July 10, 2021

Intelligent Hoodlum "Intelligent Hoodlum" (Press Kit, 1990)

Skeletal, smart, politically literate and seemingly effortless, Intelligent Hoodlum’s (a/k/a Tragedy Khadafi) debut is the stuff of conscious hip-hop dreams. Intelligent Hoodlum’s concerns are timeless, and, sadly, still much too relevant. Take “No Justice, No Peace,” a track that recounts the killing of a black man at the hands of police, which, in light of recent events, is as anthemic as ever, eerily prophetic: ” ‘Cause if we don’t have justice, there is no peace/No peace, this is the message you’re sending me/Killin’ my brothers makes you my enemy…America’s a prison.” While not as sonically lush as Trag’s equally underrated sophomore effort, Tragedy: Saga of a Hoodlum, with cuts like “Arrest the President” and “Black And Proud,” Intelligent Hoodlum just hits that much harder. Despite being a member of the notorious Juice Crew and consistently name-dropped by legends like Nas, Intelligent Hoodlum remains a slept-on talent, a forgotten linchpin of the early ’90s. - Village Voice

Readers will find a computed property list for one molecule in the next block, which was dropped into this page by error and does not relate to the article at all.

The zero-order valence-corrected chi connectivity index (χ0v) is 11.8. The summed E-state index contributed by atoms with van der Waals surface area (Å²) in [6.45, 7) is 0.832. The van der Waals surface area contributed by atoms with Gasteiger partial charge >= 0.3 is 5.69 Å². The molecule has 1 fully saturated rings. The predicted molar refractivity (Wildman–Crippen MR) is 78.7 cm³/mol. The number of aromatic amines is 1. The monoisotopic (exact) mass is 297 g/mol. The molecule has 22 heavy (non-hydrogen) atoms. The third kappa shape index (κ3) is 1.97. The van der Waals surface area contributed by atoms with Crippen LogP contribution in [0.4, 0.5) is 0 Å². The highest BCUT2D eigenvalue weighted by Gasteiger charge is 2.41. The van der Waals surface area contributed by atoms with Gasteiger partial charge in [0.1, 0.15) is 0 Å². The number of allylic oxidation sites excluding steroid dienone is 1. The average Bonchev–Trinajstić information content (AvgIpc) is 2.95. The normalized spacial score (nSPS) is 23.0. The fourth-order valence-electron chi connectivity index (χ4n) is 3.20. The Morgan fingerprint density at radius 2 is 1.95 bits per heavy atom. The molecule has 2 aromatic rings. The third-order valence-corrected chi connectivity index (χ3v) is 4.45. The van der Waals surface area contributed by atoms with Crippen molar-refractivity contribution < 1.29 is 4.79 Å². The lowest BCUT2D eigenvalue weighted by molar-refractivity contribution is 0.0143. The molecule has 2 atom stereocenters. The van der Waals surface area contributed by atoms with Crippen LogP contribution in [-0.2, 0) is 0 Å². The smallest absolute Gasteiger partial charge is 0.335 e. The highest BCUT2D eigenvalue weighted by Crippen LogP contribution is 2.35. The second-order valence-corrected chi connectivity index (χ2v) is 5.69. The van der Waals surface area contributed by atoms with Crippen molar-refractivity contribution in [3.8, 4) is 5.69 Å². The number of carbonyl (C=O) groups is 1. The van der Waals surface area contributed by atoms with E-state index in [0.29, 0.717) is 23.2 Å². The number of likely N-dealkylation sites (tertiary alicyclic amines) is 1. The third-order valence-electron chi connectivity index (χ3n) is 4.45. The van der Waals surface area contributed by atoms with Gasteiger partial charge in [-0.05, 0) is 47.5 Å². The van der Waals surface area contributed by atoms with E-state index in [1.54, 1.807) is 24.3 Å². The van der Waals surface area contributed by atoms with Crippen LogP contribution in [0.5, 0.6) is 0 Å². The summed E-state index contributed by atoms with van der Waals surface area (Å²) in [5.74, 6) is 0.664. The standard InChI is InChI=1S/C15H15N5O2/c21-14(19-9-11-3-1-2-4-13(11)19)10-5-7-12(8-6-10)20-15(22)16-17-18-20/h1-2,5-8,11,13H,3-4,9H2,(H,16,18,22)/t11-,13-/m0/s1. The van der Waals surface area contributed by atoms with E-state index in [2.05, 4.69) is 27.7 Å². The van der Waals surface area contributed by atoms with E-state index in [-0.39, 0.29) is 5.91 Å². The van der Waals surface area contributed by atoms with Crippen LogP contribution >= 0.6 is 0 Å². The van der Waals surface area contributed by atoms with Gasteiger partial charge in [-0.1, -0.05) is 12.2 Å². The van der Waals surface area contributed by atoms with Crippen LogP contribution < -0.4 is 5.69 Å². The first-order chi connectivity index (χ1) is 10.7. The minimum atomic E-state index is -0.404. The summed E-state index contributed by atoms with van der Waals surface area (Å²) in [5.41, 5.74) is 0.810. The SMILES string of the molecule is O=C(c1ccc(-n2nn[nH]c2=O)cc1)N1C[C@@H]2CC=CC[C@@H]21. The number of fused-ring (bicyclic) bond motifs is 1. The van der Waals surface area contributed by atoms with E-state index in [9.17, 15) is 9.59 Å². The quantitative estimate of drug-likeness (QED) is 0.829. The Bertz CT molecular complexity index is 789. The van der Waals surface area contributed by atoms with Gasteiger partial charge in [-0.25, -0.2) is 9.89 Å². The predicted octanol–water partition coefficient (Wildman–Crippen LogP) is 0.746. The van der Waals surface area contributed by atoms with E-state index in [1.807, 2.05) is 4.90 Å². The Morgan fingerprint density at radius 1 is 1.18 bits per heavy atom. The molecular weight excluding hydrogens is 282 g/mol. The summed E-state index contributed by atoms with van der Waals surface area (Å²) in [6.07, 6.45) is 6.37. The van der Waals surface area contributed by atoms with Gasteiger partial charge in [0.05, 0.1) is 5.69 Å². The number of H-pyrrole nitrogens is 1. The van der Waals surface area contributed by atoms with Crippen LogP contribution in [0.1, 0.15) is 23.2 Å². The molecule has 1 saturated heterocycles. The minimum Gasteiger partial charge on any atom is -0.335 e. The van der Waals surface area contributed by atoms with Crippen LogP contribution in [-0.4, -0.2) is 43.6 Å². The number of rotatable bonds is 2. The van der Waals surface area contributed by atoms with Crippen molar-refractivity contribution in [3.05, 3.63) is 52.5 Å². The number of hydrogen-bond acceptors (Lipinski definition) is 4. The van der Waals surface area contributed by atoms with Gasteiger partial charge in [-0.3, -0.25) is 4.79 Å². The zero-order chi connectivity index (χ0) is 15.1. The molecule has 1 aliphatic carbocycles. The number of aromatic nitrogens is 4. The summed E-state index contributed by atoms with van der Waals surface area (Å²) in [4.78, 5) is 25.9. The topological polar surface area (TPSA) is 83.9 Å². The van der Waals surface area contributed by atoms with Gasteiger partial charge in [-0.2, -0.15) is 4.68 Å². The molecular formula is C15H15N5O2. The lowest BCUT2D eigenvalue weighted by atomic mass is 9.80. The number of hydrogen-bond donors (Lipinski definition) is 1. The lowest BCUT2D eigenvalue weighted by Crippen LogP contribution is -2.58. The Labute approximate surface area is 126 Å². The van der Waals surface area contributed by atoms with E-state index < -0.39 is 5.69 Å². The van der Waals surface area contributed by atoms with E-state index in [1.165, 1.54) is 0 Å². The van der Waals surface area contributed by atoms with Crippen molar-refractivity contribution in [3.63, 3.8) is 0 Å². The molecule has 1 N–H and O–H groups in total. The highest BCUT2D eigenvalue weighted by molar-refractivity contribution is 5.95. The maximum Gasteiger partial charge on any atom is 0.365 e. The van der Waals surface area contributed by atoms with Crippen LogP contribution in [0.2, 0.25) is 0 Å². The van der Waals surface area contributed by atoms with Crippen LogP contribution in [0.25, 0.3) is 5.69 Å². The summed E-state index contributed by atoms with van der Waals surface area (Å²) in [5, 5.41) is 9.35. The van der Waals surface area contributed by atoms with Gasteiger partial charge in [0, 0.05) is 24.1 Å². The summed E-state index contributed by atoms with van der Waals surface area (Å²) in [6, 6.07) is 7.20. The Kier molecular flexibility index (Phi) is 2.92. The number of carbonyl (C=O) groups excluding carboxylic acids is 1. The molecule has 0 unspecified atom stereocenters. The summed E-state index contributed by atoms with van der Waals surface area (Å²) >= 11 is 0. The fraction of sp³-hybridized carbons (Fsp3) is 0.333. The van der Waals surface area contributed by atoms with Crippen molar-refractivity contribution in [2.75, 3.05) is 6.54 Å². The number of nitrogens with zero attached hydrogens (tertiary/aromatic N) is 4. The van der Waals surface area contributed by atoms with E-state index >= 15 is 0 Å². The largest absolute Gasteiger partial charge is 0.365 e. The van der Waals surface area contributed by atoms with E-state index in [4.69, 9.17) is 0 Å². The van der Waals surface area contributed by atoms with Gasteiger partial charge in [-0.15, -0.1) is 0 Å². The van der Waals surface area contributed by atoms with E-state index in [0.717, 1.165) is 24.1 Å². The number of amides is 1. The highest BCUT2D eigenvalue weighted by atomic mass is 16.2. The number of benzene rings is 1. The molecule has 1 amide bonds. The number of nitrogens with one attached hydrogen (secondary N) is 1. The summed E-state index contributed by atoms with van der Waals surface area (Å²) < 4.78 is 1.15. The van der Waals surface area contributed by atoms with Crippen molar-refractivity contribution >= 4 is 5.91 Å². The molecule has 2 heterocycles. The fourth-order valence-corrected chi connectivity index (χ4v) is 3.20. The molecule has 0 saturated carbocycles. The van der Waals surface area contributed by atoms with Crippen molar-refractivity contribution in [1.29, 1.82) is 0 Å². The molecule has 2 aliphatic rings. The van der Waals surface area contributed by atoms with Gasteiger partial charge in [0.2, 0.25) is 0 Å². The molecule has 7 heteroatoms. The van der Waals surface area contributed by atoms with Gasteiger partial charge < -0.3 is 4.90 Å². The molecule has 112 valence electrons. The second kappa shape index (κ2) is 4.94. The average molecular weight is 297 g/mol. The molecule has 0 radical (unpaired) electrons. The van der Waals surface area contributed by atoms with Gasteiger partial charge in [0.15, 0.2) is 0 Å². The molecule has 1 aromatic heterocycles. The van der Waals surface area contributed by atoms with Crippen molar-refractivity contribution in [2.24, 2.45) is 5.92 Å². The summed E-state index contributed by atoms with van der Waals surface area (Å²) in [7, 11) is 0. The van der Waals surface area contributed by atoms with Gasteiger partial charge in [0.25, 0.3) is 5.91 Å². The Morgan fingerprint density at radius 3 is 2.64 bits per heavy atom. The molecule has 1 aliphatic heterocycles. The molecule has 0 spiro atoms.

18 year old Tragedy, a product of the Queensbridge projects and a member of the "Juice Crew" posse, made his vinyl debut at 13 under the name MC Jade. His progress was however curtailed by a six month sentence in a Bronx detention centre. This led to spells in Riker's Island and Elmira State Prisons by the time he turned 17. These periods of enforced inactivity were interspersed with the recording of two tracks for Marley Marl's "In Control Vol 1" LP, his first under the Tragedy trade mark. Transformed politically and spiritually by his prolonged incarceration he rejoined Marley Marl recording the material that earned him his current deal with A&M. This largely autobiographical single ("Back To Reality") marks the first statement from a poet with a truly positive program. As Tragedy himself says: "Hoodlum is the Past, Intelligent is the Future." - UK Press Release (9/1990).